In the last session of the workshop, we learned about the techniques that we can use to identify differentially expressed genes when we have two subpopulations of interest. Now, in this session, we will become familiar with a few computational techniques we can use to discover and characterize subpopulations using single cell RNA-seq data.

# Getting started

Be sure to have the appropriate modules loaded prior to starting analyses. For this workshop, this has already been done for you.

```
module load dev/python/2.7.6
module load stats/R/3.2.1-Cairo
```

A single cell dataset from Pollen et al. has been pre-prepared for you. The data is provided as a matrix of gene counts, where each column corresponds to a cell and each row a gene.

*Note on choice of dataset: Depending on how different the subpopulation that you’re trying to characterize are, the computational techniques that we are working through today can all work very well. For example, the ES and MEF cells that you all have been working with in the previous sessions are quite different and can be readily separated using very simple techniques. For this workshop, we have a more difficult cell population for illustrative purposes.*

```
# load and clean data
load('/groups/pklab/scw/scw2015/data/data_clean.RData')
cd[1:5, 1:5]
```

```
## Hi_NPC_1 Hi_NPC_10 Hi_NPC_14 Hi_NPC_15 Hi_NPC_13
## A1BG 0 0 29 0 174
## A2M 0 0 11 0 63
## A2MP1 0 0 0 0 0
## AAAS 0 0 106 182 7
## AACS 0 0 0 116 0
```

```
# filter out low-gene cells (often empty wells)
cd <- cd[, colSums(cd>0)>1.8e3]
# remove genes that don't have many reads
cd <- cd[rowSums(cd)>10, ]
# remove genes that are not seen in a sufficient number of cells
cd <- cd[rowSums(cd>0)>5, ]
# transform to make more data normal
mat <- log10(as.matrix(cd)+1)
# look at snippet of data
mat[1:5, 1:5]
```

```
## Hi_NPC_1 Hi_NPC_10 Hi_NPC_14 Hi_NPC_15 Hi_NPC_13
## A1BG 0 0 1.477121 0.000000 2.243038
## A2M 0 0 1.079181 0.000000 1.806180
## A2MP1 0 0 0.000000 0.000000 0.000000
## AAAS 0 0 2.029384 2.262451 0.903090
## AACS 0 0 0.000000 2.068186 0.000000
```

For this dataset, the subpopulations group labels have also been provided to you as a reference so we can see how different methods perform in recapitulating these labels.

```
head(sg, 5)
```

```
## Hi_NPC_1 Hi_NPC_10 Hi_NPC_14 Hi_NPC_15 Hi_NPC_13
## group1 group1 group1 group1 group1
## Levels: group1 group2 group3 group4
```

# PCA

Note that there are over 10,000 genes that can be used to cluster cells into subpopulations. One fast, easy, and common technique to identify subpopulations is by using dimensionality reduction to summarize the data into 2 dimensions and then visually identify obvious clusters. Principal component analysis is a linear dimensionality reduction method.

```
dim(mat)
```

```
## [1] 11310 64
```

```
# use principal component analysis for dimensionality reduction
base.pca <- prcomp(t(mat))
# visualize in 2D the first two principal components and color by cell type
sgCol <- rainbow(length(levels(sg)))[sg]
plot(base.pca$x[,1], base.pca$x[,2], col=sgCol, pch=16, main='PCA')
```

Note that principal component analysis generally separates our subpopulations based on their expected group labels. However, cells do not segregate into obvious clusters. Furthermore, one of the main driving axis of variation here appears to be library size.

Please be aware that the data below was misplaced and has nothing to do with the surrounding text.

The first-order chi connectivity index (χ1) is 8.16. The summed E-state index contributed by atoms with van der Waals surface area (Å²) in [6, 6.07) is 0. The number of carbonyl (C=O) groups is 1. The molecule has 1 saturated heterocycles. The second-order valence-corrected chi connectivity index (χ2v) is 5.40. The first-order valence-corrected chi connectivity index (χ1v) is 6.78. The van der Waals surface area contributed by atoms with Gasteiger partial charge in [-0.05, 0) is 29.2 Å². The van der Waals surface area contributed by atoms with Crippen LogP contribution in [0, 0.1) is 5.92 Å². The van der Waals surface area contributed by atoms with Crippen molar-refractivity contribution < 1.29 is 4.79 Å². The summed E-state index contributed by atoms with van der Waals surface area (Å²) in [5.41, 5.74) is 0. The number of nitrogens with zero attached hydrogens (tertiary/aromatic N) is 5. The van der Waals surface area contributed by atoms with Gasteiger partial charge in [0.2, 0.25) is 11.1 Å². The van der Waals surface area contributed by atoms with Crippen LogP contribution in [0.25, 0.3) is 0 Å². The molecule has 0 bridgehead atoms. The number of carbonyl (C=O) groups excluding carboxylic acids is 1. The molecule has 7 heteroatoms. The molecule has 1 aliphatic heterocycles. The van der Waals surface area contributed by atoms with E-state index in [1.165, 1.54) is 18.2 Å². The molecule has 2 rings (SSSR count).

```
# scale to 1 to 100 range
libSize <- colSums(cd > 0) # number of genes detected per cell as proxy
libSize <- libSize - min(libSize) + 1
libSize <- libSize / max(libSize)
libSize <- round(libSize*100)
# make red correspond to cells with more genes detected and blue to cells with less
libCol <- colorRampPalette(c('blue', 'yellow', 'red'))(100)[libSize]
plot(base.pca$x[,1], base.pca$x[,2], col=libCol, pch=16, main='PCA')
```

Whenever you are doing computational analysis, it is very important to keep library size, batch effects, and other potential confounders in mind.

# tSNE

tSNE is a non-linear dimensionality reduction method. Note that in tSNE, the perplexity parameter is an estimate of the number of effective neighbors. Here, we have 64 cells. A perplexity of 10 is suitable. For larger numbers of cells such as 1000, you will want to increase the perplexity according to approximately 30.

```
library(Rtsne)
d <- stats::dist(t(mat))
set.seed(0) # tsne has some stochastic steps (gradient descent) so need to set random
tsne_out <- Rtsne(d, is_distance=TRUE, perplexity=10, verbose = TRUE)
```

```
## Read the 64 x 64 data matrix successfully!
## Using no_dims = 2, perplexity = 10.000000, and theta = 0.500000
## Computing input similarities...
## Building tree...
## - point 0 of 64
## Done in 0.01 seconds (sparsity = 0.601074)!
## Learning embedding...
## Iteration 50: error is 96.356763 (50 iterations in 0.02 seconds)
## Iteration 100: error is 82.507328 (50 iterations in 0.03 seconds)
## Iteration 150: error is 85.233905 (50 iterations in 0.02 seconds)
## Iteration 200: error is 96.164161 (50 iterations in 0.03 seconds)
## Iteration 250: error is 6.883903 (50 iterations in 0.02 seconds)
## Iteration 300: error is 3.501659 (50 iterations in 0.03 seconds)
## Iteration 350: error is 2.404851 (50 iterations in 0.02 seconds)